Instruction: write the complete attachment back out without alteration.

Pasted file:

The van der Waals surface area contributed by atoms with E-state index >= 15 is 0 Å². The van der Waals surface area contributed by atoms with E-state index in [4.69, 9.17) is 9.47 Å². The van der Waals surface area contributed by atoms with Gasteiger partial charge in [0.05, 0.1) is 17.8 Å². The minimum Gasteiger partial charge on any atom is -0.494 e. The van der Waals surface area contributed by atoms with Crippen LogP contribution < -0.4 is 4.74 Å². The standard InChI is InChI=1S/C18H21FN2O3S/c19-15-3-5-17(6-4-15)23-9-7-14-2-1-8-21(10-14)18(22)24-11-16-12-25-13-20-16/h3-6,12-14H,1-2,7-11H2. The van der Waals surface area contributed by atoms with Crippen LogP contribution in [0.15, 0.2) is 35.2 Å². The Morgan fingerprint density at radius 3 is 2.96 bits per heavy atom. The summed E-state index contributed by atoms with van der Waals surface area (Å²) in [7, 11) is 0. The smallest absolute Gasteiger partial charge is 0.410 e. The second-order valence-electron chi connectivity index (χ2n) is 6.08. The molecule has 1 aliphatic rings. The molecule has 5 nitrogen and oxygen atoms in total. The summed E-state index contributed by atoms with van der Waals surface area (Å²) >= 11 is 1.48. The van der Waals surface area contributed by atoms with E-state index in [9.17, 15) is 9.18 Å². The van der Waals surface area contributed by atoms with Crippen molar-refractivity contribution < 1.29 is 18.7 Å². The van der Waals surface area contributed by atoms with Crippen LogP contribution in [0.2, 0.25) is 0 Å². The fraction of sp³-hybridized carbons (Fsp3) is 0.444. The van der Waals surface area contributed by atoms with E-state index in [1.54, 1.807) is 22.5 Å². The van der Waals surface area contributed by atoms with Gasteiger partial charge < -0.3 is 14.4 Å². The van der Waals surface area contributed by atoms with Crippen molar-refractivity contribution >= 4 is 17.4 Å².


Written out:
The van der Waals surface area contributed by atoms with E-state index >= 15 is 0 Å². The van der Waals surface area contributed by atoms with E-state index in [4.69, 9.17) is 9.47 Å². The van der Waals surface area contributed by atoms with Gasteiger partial charge in [0.05, 0.1) is 17.8 Å². The minimum Gasteiger partial charge on any atom is -0.494 e. The van der Waals surface area contributed by atoms with Crippen LogP contribution < -0.4 is 4.74 Å². The standard InChI is InChI=1S/C18H21FN2O3S/c19-15-3-5-17(6-4-15)23-9-7-14-2-1-8-21(10-14)18(22)24-11-16-12-25-13-20-16/h3-6,12-14H,1-2,7-11H2. The van der Waals surface area contributed by atoms with Crippen LogP contribution in [0.15, 0.2) is 35.2 Å². The Morgan fingerprint density at radius 3 is 2.96 bits per heavy atom. The summed E-state index contributed by atoms with van der Waals surface area (Å²) in [7, 11) is 0. The smallest absolute Gasteiger partial charge is 0.410 e. The second-order valence-electron chi connectivity index (χ2n) is 6.08. The molecule has 1 aliphatic rings. The molecule has 5 nitrogen and oxygen atoms in total. The summed E-state index contributed by atoms with van der Waals surface area (Å²) >= 11 is 1.48. The van der Waals surface area contributed by atoms with E-state index in [9.17, 15) is 9.18 Å². The van der Waals surface area contributed by atoms with Crippen molar-refractivity contribution < 1.29 is 18.7 Å². The van der Waals surface area contributed by atoms with Crippen LogP contribution in [0.2, 0.25) is 0 Å². The fraction of sp³-hybridized carbons (Fsp3) is 0.444. The van der Waals surface area contributed by atoms with E-state index in [1.54, 1.807) is 22.5 Å². The van der Waals surface area contributed by atoms with Gasteiger partial charge < -0.3 is 14.4 Å². The van der Waals surface area contributed by atoms with Crippen molar-refractivity contribution >= 4 is 17.4 Å².